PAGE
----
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RRSP Basics PDF Print E-mail
Written by David M. Voth   
Saturday, 21 February 2009 17:37

 

What is an RRSP?

RRSP is an acronym for Registered Retirement Savings Plan. RRSPs are the Canadian government’s plan for citizens to save money for retirement.

 

Who Can Set Up an RRSP?

You are under the age of 71 as of Dec 31, 2008

You have contribution room – see below

You file an income tax return with the Canadian government

 

Two RRSP Tax Benefits:

 

1. Tax-Deferred Growth 

All investments within an RRSP account grow tax-deferred. This means that any profits made on investments within an RRSP account in the form of interest, dividends, or capital gains are not immediately taxable to you as income. There is a difference between tax-deferred and tax-free. Deferred means that although you don’t pay tax at the time the income ids earned you will pay tax when you take money out of your RRSP.  You have to pay tax on every withdrawal—but you don’t have to pay any tax until you with withdraw from the savings plan.

 

2. Income Tax Reduction Now

The second major tax benefit comes in the form of a tax savings now. You are allowed to deduct the amount of your RRSP contribution from you earned income; therefore, reducing your tax bill.

 

There are Limits

The maximum amount that you can contribute to an RRSP to be deducted is called the “RRSP deduction limit”. Your deduction limit is found on your Notice of Assessment or Notice of Reassessment from Canada Revenue Agency. Your 2009 limit would be on your 2008 Notice. The deduction limit is calculated as:

 

18% of your earned income for the previous year, up to an annual dollar limit.

The maximum RRSP deduction limit for 2008 is $20,000, and it is projected to increase to $22,000 by 2010:

 

2008 maximum RRSP deduction limit: $20,000

2009 maximum RRSP deduction limit: $21,000

2010 maximum RRSP deduction limit: $22,000

 

Deadline

You have until March 2, 2009, to make a deductible contribution for 2008.

 
More Overlooked RRSP Tricks PDF Print E-mail
Saturday, 21 February 2009 17:29

By Francis D'Costa

 

More than 65% of Canadians have made deposits to Registered Retirement Savings Plans (RRSPs). Many do so just for the tax savings, but here are some often overlooked tricks you should be aware of:

 

RRSP loan at the dip
Those who use investment funds for their RRSPs should be well aware of the strategy of “buying low and selling high.” As unnerving as it may feel, one of the best times to make a lump sum deposit is after there has been a substantial stock market correction. If you don’t have the cash on hand, an RRSP loan, paid back monthly, is an attractive way to come up with a larger deposit.

 

Use refunds wisely
Many RRSP contributors receive tax refunds each year. All too often, the refund gets blown on consumer items. Why not endorse the cheque directly over to your RRSP carrier and get a head start on next year’s contribution? How about a deposit to an RESP for your child or grandchild that would be eligible for the 20% Canadian Education Savings Grant (CESG)? Have you thought about using it to pay down credit card or other high interest consumer debt?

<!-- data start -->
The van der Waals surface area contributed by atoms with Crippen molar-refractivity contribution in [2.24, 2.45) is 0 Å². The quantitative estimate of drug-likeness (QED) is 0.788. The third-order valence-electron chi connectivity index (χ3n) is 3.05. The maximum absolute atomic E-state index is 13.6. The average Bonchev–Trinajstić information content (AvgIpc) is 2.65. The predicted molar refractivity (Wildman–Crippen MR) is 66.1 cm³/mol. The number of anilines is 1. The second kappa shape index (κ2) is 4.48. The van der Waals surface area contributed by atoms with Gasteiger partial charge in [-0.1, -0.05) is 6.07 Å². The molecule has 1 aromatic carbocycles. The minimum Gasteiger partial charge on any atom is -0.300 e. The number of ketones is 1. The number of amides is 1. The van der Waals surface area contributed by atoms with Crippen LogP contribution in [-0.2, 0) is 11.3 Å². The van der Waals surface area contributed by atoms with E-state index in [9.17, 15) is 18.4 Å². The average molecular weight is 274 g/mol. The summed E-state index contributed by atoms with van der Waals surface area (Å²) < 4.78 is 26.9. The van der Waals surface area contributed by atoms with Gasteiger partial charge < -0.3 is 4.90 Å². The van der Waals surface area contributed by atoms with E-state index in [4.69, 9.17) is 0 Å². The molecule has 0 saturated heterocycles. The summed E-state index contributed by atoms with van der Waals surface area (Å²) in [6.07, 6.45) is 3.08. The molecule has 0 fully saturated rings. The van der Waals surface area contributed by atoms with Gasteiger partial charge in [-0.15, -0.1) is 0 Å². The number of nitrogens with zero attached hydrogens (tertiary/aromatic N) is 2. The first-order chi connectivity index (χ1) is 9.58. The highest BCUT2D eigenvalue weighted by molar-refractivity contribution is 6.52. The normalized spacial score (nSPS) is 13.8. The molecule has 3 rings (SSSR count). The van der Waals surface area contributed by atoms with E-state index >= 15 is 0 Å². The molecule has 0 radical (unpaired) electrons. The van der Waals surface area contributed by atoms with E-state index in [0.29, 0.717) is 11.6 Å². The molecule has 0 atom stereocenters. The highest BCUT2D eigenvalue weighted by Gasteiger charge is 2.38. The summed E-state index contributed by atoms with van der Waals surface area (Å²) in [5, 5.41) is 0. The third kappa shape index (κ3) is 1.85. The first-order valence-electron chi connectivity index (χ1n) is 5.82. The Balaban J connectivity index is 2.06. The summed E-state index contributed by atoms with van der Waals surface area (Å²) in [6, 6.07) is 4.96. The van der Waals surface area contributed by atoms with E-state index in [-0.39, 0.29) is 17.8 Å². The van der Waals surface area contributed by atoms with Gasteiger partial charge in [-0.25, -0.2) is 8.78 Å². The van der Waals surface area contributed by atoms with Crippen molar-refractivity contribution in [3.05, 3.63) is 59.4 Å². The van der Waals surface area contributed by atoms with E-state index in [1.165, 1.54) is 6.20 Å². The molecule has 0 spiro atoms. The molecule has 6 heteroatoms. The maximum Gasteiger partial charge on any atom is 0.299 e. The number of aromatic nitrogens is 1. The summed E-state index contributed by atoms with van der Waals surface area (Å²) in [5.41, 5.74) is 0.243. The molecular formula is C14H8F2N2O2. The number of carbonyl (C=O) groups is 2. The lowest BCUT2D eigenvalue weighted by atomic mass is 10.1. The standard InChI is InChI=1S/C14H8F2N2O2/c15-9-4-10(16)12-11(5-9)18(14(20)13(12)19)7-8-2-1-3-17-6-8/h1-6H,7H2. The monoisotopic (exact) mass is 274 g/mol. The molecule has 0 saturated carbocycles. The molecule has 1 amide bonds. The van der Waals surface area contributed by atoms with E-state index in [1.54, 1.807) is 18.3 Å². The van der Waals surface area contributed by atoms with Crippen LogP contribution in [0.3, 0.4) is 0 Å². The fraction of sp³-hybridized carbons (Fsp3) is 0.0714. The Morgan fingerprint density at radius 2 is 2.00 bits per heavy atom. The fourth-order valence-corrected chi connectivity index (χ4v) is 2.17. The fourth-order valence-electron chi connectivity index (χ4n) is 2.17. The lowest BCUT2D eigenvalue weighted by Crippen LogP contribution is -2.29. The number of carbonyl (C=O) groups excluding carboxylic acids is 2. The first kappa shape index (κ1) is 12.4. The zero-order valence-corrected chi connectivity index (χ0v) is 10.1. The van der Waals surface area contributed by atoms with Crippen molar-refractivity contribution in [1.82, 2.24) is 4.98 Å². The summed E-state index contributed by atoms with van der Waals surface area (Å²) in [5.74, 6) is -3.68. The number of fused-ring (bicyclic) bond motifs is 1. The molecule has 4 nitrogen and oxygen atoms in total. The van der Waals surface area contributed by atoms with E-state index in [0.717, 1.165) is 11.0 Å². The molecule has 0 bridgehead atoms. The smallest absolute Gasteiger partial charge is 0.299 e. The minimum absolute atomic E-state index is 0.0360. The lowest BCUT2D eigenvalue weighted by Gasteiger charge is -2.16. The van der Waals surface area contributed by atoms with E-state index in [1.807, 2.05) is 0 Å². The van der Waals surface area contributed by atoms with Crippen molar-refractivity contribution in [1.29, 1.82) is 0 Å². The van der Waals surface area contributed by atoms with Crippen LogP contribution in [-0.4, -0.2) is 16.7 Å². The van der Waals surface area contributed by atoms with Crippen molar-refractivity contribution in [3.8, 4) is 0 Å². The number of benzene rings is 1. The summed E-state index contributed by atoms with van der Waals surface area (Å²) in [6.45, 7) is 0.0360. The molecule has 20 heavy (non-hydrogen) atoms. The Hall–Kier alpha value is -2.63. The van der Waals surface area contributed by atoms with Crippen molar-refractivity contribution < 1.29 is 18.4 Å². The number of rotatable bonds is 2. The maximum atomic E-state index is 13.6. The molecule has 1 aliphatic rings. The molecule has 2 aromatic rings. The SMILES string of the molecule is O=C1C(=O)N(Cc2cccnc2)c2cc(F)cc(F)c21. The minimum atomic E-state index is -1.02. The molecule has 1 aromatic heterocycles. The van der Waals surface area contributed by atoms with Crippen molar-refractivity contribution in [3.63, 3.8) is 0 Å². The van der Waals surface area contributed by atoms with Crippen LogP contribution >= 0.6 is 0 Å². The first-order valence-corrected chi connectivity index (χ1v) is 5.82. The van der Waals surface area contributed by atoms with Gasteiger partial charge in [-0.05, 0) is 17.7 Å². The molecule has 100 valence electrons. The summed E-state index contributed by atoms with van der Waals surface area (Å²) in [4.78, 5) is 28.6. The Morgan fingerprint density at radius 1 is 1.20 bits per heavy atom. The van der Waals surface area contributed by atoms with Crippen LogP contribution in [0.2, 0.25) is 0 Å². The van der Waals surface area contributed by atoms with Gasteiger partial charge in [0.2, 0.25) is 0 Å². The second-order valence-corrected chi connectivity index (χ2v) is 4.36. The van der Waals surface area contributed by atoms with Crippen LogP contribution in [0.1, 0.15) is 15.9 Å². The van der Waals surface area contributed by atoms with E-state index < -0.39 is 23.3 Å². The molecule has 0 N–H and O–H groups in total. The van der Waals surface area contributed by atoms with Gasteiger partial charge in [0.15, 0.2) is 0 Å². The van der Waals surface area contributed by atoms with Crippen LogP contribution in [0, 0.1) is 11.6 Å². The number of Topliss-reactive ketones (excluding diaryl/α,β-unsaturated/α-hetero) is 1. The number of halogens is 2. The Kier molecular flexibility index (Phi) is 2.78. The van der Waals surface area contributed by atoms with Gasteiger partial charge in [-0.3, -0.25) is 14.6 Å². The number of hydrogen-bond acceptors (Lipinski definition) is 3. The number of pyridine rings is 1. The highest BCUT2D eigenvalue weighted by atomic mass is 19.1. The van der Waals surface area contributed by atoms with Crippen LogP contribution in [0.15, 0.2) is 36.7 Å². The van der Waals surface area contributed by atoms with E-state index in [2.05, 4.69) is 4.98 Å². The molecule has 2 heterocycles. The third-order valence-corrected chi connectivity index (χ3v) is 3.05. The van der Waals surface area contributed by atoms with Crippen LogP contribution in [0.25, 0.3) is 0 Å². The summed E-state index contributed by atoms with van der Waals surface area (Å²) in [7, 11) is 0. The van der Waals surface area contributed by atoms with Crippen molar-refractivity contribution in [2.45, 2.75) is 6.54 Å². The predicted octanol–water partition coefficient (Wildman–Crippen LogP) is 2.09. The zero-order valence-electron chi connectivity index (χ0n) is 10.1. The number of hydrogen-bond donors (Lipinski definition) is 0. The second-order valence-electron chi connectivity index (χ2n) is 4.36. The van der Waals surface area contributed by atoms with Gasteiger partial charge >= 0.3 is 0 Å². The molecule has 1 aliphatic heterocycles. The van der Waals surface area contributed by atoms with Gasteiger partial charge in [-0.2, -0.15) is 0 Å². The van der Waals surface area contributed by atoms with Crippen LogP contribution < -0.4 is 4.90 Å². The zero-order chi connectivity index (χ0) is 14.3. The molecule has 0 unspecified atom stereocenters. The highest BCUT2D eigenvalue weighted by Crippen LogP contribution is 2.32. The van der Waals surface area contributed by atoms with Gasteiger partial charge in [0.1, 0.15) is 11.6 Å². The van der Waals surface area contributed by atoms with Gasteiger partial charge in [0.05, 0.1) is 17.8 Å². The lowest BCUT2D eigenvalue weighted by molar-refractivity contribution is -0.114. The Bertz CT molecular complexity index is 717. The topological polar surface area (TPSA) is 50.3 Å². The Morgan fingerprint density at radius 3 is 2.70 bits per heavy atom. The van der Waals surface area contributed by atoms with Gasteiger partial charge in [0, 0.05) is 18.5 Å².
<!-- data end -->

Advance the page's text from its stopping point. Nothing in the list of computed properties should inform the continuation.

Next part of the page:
Don’t wait for your RRSP tax break
If you are making regular deposits to your RRSP (e.g. monthly PAC deposits), you can complete and file a TD1 or T1213 to reduce the taxes withheld from your paycheque. This allows your employer to deduct your RRSP contribution amount from your income before income taxes are calculated, giving you an instant tax deduction. Why let the government use your money interest free?

 

Delay the deduction
A few weeks after you file your tax return, you receive an Income Tax Assessment from Canada Revenue Agency (CRA). It summarizes your income and deductions, and also tallies your RRSP contribution room. If you come into a windfall, you can deposit up to your contribution room from it into an RRSP. You are not required to take the full deduction on your next tax return. It can make a difference to wait until a later year when you reach a higher tax bracket so you can benefit from a larger tax savings. In the mean time, your RRSP deposit can grow tax deferred.

 

Name a beneficiary
If you don’t name a person (or persons) as a beneficiary for your RRSP account, the funds will be paid into your estate on death. A spouse may lose the opportunity to elect a tax-free rollover into their RRSP or RRIF. Also, the funds then become subject to the costs and delays of having them settled through your estate. It makes sense to review your designations regularly and make changes when necessary.

 

Use up a deceased’s Contribution Room
Jessica, as a new widow, completed and filed a terminal tax return for her husband, Andrew. She received his life insurance proceeds and he had lots of unused RRSP contribution room. Andrew had earned about $60,000 in salary in the year of his death. Jessica was able to make a large contribution to her spousal RRSP with Andrew as the contributor. As she was able to reduce his taxes to zero, all the income taxes withheld during the year were refunded. She then deposited the refund into her own RRSP. More overlooked RRSP tricks

 

Francis D'Costa

D’Costa Financial Group
dcostafinancial.com